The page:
— THAI RULES EASING: Thai authorities are further relaxing restrictions imposed two months ago to contain the coronavirus. Cinemas, theaters, zoos and aquariums can reopen Monday but must limit the number of admissions. Cinemas can sit a maximum of 200 people at a time, seated at a safe distance from each other with the exceptions of couples. Other establishments allowed to reopen include massage parlors, gyms, bowling alleys and sports venues. Thailand has had only single-digit increases in cases for most of May. On Friday it announced 11 new cases, bringing the total to 3,076 including 57 deaths.

— RULES RELAXED FOR CHURCHES: Australia’s New South Wales state will allow larger religious gatherings starting Monday. Australia’s largest state changed its guidance after Sydney Archbishop Anthony Fisher noted the rules were unfairly more strict on churches than pubs. Their capacity limits will increase from 10 to 50 people from Monday. “It is crucial that worshipers remember to follow health advice,” especially people vulnerable to the virus, state Premier Gladys Berejiklian said. The state’s chief health officer, Kerry Chant, advised finding alternatives to church practices that might spread the virus, like singing, sharing books and passing around collection plates.

— ONE ACTIVE CASE: New Zealand is down to just one person in the entire nation of 5 million people who is known to be infected with the coronavirus after no new cases have been detected for the past week. In total, 1,504 people were found to have contracted the virus. Of those, 1,481 have recovered and 22 died. About 275,000 people have been tested. The country has set a goal to eliminate the virus altogether, an ambition aided by a strict lockdown in late March that has been gradually eased in recent weeks.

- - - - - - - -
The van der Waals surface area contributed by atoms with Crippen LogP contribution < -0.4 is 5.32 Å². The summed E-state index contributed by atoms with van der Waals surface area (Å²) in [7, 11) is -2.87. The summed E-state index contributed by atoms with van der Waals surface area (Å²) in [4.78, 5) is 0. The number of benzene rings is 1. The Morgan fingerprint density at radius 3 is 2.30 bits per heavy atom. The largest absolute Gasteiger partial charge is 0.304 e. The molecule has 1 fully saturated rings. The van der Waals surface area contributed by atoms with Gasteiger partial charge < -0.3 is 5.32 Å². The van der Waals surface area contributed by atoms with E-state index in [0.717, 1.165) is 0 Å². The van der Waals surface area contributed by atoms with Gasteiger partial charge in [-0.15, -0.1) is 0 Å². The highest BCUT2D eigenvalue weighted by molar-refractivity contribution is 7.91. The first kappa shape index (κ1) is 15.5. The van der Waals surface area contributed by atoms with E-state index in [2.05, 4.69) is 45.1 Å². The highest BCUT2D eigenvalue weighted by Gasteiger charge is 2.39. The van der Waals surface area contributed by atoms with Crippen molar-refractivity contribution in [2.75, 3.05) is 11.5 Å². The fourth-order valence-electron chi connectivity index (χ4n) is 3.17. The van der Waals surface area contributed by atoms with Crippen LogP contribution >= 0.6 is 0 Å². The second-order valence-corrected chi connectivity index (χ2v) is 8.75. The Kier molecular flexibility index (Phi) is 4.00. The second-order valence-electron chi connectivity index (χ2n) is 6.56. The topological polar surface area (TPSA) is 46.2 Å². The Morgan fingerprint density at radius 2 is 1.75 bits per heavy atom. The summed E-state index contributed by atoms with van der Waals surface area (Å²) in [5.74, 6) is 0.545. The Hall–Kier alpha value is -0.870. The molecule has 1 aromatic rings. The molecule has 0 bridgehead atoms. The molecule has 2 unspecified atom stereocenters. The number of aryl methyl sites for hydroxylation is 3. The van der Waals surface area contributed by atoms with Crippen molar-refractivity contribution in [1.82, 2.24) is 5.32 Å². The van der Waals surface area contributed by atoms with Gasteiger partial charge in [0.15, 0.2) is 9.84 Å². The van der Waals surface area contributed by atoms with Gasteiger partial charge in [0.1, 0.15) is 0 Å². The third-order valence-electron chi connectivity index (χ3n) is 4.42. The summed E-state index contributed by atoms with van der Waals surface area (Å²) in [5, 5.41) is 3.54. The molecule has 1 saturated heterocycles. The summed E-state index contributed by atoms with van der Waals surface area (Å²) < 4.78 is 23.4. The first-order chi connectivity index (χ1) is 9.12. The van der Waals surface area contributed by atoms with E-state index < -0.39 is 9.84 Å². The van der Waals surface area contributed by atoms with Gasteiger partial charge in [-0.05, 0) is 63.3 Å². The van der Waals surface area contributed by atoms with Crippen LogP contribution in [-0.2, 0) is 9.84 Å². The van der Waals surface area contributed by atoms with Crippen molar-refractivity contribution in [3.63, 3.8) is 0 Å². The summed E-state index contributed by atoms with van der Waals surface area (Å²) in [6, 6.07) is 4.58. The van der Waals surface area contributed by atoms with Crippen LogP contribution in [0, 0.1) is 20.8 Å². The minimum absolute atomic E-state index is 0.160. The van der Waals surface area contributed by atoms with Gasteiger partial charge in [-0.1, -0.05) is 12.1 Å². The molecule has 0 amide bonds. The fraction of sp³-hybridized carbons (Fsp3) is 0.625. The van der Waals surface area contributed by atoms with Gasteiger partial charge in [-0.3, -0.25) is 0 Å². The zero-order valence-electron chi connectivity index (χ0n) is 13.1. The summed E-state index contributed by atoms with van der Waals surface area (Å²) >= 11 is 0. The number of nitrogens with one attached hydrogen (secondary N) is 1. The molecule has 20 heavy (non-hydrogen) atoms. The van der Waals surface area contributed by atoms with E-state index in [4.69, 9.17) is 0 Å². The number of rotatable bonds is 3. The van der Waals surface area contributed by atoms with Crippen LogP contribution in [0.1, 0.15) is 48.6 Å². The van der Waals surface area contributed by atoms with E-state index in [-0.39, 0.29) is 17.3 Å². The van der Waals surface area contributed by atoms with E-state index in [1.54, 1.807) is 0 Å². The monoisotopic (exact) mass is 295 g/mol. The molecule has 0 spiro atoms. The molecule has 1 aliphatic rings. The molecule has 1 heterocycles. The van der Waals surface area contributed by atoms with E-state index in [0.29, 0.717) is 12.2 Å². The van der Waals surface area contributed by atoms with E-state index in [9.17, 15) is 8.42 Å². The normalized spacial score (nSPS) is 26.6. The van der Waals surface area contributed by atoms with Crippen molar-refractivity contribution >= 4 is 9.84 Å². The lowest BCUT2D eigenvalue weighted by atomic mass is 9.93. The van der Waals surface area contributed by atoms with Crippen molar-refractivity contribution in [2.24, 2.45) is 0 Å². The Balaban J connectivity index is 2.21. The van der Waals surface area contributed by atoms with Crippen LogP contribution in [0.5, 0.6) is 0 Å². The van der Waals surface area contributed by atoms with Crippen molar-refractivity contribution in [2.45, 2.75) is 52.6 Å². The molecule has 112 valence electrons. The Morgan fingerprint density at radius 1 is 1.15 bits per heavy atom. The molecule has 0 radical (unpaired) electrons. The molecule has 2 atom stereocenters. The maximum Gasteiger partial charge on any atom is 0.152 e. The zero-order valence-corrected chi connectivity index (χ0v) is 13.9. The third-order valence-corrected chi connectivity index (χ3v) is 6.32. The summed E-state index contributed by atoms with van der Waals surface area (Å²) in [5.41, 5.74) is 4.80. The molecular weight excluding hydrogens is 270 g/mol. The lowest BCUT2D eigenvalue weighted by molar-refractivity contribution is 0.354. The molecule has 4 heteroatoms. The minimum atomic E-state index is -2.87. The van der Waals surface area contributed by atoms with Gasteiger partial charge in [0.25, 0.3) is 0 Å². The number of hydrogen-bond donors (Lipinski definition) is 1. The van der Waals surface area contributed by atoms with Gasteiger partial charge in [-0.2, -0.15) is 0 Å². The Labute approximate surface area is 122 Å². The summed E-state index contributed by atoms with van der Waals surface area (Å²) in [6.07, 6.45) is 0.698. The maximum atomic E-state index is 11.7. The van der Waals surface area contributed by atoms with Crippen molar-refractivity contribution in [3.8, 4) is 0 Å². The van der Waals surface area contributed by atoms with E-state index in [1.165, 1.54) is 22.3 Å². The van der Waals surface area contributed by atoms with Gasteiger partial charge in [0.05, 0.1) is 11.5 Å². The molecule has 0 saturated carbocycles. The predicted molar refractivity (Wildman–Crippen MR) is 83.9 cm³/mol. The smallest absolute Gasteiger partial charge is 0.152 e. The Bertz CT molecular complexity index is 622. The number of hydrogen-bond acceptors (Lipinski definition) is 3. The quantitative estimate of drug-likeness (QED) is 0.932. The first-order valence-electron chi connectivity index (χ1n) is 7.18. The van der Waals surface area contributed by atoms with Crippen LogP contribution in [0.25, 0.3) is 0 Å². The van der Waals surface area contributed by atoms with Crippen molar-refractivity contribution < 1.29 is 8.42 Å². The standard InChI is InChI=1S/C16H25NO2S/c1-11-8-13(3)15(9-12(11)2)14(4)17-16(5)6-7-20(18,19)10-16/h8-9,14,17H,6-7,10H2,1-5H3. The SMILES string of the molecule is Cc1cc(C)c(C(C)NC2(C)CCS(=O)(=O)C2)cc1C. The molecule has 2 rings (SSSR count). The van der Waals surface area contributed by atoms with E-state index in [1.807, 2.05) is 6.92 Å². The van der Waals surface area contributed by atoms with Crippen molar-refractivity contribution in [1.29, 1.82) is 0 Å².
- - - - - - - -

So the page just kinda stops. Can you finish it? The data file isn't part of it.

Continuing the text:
— NO NEW CASES IN CHINA: China on Friday again reported no new cases of the coronavirus and no new deaths. Just 70 people remain in hospitals and another 414 are being isolated and monitored for possibly having the disease or for having tested positive without showing any symptoms. China has reported a total of 4,634 deaths from the disease among 82,995 cases.

— THANKS TO MEDICAL WORKERS: A Japanese Air Self-Defense Force’s aerobatics team performed a demonstration flight to express gratitude to medical workers. The six Blue Impulse aircraft flew for about 20 minutes over Tokyo to thank medical personnel, who have faced discrimination from those who fear being infected. Japan ended a seven-week state of emergency on Monday. It had 16,719 cases and 874 deaths as of Thursday, according to the health ministry. The governor of Tokyo, Yuriko Koike, said Friday the city is ready to move to step 2 of a three-phase road map to gradually reopen businesses. As of June, theaters, cinemas, gyms and retailers will be allowed to open.

— MALDIVES EASES LOCKDOWN: The Maldives has increased the number of hours that people can spend outside their homes and allowed some businesses to reopen in its first relaxation of coronavirus restrictions imposed in mid-April. Each family will be issued three passes, each of which allows a two-hour outing twice a week. Previously, only one family member was allowed to go out for one hour every week. Most shops will now be allowed to reopen and taxis and trucks can operate. The government said it made the decision because the spread of the virus is now manageable. The tiny archipelago nation of 400,000 people has reported 1,513 cases with five deaths. Authorities say government offices will begin operating if the relaxation works well for two weeks.